This book provided a lot of joy in my teen years, but it's been a while since I read it, so I had forgotten the sublimity of definitions such as the following, which was on the first page, so it caught my attention immediately:
A nostalgic yearning which is in itself more pleasant than the thing being yearned for.
(Having now seen Aberystwyth, the aptness of matching term to definition has become far more apparent to me.)
A quick breeze through an online version reminds me that Adams and Lloyd made good use of place names (especially British place names) to create new words. Like the following inspired run from the 'S' section:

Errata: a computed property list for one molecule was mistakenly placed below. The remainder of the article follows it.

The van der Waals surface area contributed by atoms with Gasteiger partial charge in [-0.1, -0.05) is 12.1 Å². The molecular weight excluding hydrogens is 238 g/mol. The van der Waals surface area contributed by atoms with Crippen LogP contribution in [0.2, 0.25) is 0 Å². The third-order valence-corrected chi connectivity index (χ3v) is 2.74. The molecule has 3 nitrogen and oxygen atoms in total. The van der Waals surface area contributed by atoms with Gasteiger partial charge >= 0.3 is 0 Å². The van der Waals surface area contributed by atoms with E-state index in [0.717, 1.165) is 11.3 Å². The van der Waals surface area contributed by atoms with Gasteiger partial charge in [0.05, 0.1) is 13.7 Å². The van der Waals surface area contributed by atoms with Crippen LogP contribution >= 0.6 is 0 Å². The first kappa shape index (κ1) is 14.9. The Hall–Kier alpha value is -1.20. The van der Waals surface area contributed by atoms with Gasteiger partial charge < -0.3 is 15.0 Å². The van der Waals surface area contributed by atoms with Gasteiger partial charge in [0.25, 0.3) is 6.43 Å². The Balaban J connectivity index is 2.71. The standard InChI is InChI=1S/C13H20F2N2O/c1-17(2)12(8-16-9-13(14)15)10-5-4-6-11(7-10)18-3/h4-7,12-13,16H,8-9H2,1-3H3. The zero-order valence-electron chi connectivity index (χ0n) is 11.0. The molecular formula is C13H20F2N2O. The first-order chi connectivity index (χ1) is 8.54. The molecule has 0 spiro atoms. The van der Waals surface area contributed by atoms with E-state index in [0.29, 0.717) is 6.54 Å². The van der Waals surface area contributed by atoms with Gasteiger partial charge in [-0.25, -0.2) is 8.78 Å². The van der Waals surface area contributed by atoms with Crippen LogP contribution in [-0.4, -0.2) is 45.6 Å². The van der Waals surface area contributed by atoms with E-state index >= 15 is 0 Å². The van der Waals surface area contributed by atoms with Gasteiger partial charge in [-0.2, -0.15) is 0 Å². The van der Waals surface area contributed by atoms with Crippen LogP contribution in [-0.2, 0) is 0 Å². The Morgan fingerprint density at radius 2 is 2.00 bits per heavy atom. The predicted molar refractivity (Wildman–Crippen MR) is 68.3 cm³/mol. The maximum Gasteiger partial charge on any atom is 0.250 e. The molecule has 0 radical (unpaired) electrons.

The vague uncomfortable feeling you get when sitting on a seat which is still warm from somebody else's bottom.
One of Germaine Greer's used-up lovers.
One of those hats made from tying knots in the corners of a handkerchief.
SILESIA (n. medical)
The inability to remember, at the critical moment, which is the better side of a boat to be seasick off.
The rest of them are here.
I wish you much enjoyment.
Thanks, as always, Douglas, for all the fish.
On the topic of words:
The Books, 'Smells Like Content'